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A look at the aftermath and events that led up to California's Proposition 8, which added a new provision to the state's Declaration of Rights that defined marriage as only "between a man and a woman."
Christopher D. Dusseault,
Jeffrey J. Zarrillo
Hilla Medalia is an award-winning 36-year-old Israeli documentary filmmaker whose 2007 To Die in Jerusalem brought together in dialogue (by satellite) the mothers of two teenage girls paired on a 'Newsweek' cover, a Palestinian suicide bomber and an Israeli girl killed by her bomb. Her new film is about a less grim effort by famous ballroom teacher Pierre Dulaine to bring Jewissh and Palestinian kids together on the dance floor, and we see some little friendships and personalities bloom in his modest "peace process."
Jaffa, once a Palestinian town, is now a poor, mixed suburb of Tel Aviv. The intense 2009 joint Israeli- Arab feature film 'Ajami' focused on a rough part of Jaffa. In 'Dancing in Jaffa,' Hilla Medalia follows Pierre Dulaine as he goes back to Jaffa, where he was born in 1944, son of an Irish father and Palestinian mother. (In the film he never mentions that his mother was also half French, which explains "Pierre.") He has not been back since his family was driven out when he was a child. He comes to introduce to Palestinian-Israeli, Jewish-Israeli, and mixed schools in Jaffa his Dancing Classrooms, a social development program for fifth- graders that uses ballroom dancing "as a vehicle to change the lives of the children and their families" (Wikipedia). This time the primary "change" is the somewhat radical one of pairing Jewish and Arab girls and boys as dance partners.
In teaching gawky eleven-year-olds to dance, the pixieish Dulaine emphasizes etiquette, dignity, and respect from the get-go. He has to give up on one school because they boys won't dance. The more extreme Muslim males won't touch girls, or at first refuse. Things don't go that well at first, and for a while Pierre brings over from the States his (dancing, not life) partner of 35 years, Yvonne Marceau. Their dancing together for the kids inspires them: you can see the boys' eyes light up; they are charmed.
Medalia follows several of the kids more closely, notably Noor, a plump, dark Palestinian girl whose grief over the death of her father makes her sullen, depressed, and sometimes violent. Alaa is a small boy who lives in a shack with his poor fisherman father. Alaa, dark and all smiles, and Brenda, a curly-haired Jewish girl fathered out of a sperm bank, become partners for the upcoming dance contest, and their jaunt on Alaa's father's little rowboat heralds a budding friendship. But the real miracle is Noor, who shows rhythm and grace from the start, and whose selection for the competition is part of a reawakening and new happiness that you can't help being a little amazed by. Ah, fifth graders: this is the age when kids are most open and malleable.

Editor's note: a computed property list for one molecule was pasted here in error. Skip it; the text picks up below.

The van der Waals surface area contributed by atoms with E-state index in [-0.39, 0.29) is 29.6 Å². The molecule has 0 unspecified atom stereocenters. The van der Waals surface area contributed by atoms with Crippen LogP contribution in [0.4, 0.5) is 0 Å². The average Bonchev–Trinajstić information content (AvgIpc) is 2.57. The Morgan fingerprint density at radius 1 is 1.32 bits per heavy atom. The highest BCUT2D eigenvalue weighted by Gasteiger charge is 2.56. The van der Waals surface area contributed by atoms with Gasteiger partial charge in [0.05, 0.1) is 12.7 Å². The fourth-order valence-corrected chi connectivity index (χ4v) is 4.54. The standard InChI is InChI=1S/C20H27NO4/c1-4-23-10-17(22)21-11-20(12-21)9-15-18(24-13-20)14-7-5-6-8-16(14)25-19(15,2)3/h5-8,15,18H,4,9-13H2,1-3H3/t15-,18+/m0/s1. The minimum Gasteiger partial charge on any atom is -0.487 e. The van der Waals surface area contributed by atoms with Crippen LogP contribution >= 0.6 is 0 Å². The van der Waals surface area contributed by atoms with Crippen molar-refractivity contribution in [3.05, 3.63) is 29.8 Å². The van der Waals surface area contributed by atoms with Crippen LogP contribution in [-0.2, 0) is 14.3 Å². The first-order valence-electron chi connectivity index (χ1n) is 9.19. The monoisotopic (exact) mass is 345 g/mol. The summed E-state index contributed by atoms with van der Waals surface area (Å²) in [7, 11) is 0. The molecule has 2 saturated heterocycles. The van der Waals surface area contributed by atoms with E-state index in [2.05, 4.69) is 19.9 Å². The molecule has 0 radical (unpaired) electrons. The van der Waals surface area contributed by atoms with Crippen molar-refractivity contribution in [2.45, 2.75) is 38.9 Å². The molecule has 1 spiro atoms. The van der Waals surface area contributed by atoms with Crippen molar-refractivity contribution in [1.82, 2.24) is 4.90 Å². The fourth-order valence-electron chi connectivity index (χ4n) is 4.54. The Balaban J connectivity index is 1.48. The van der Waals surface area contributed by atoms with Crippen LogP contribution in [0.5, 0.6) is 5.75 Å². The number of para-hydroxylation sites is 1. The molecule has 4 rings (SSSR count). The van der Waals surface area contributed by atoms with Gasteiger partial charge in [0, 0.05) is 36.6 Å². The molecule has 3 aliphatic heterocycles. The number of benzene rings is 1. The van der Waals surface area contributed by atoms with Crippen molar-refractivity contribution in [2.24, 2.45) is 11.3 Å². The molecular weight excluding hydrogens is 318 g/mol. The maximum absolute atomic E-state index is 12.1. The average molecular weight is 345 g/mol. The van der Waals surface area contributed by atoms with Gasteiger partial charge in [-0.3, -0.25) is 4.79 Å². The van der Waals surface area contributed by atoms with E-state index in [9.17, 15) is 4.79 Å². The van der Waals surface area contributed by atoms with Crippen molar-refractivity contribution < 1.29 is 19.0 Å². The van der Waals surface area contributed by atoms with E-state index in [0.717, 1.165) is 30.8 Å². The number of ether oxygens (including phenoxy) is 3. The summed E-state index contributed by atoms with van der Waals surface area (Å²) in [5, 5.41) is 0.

The film shows other things, like Dulaine approaching his family's original residence and beating a hasty retreat when the current occupants are not just unfriendly but apparently downright hostile. Dulaine mostly speaks English, but he also speaks Arabic to the kids who understand Arabic. For Hebrew, he has an interpreter or the teachers translate for him. The schools he visits are Israeli-Palestinian, Israeli-Jewish, and mixed Palestinian-Jewish. There are seven different dances in the lessons and final contest, though merengue and rumba seem to predominate. At the final contest, all the parents are as excited as you'd expect. Each dance couple pairs a Palestinian and a Jew. And nobody seems to mind. At least for the moment, Dulaine has achieved reconciliation and crossed barriers that earlier, seemed uncrossable.
All this will be vaguely familiar, because you've probably seen a couple of other movies Pierre Dulaine inspired, the 2006 musical drama 'Take the Lead,' starring Antonio Banderas as Dulaine, and 'Mad Hot Ballroom,' a heartwarming and popular 2005 documentary about New York fifth graders who learn dance and take part in a dance contest. However, Dancing in Jaffa prefers not to mention these, and alludes only vaguely to Pierre Dulaine's fame as a ballroom dancer when he partnered with Yvonne Marceau at Jacob's Pillow, on Broadway, and in London, or his having been on the faculties of the School of American Ballet, Alvin Ailey American Dance Theater, and the Juilliard School. This movie isn't about that. It's about little Jewish and Palestinian Israeli kids being polite and friendly and wiggling their hips gracefully together. 'Dancing in Jaffa,' a fairly simple and minimal film, isn't as priceless and cute or as proficiently made as Mad Hot Ballroom. But the gaps it bridges are, of course, more significant.
'Dancing in Jaffa,' 84 mins., in Arabic, English, and Hebrew with English subtitles debuted in NYC in January 2013, and was included in the Tribeca and Sydney festivals. It has been picked up by Sundance Selects. Screened for this review as part of the San Francisco Jewish Film Festival (July 26-Aug. 10, 2013).
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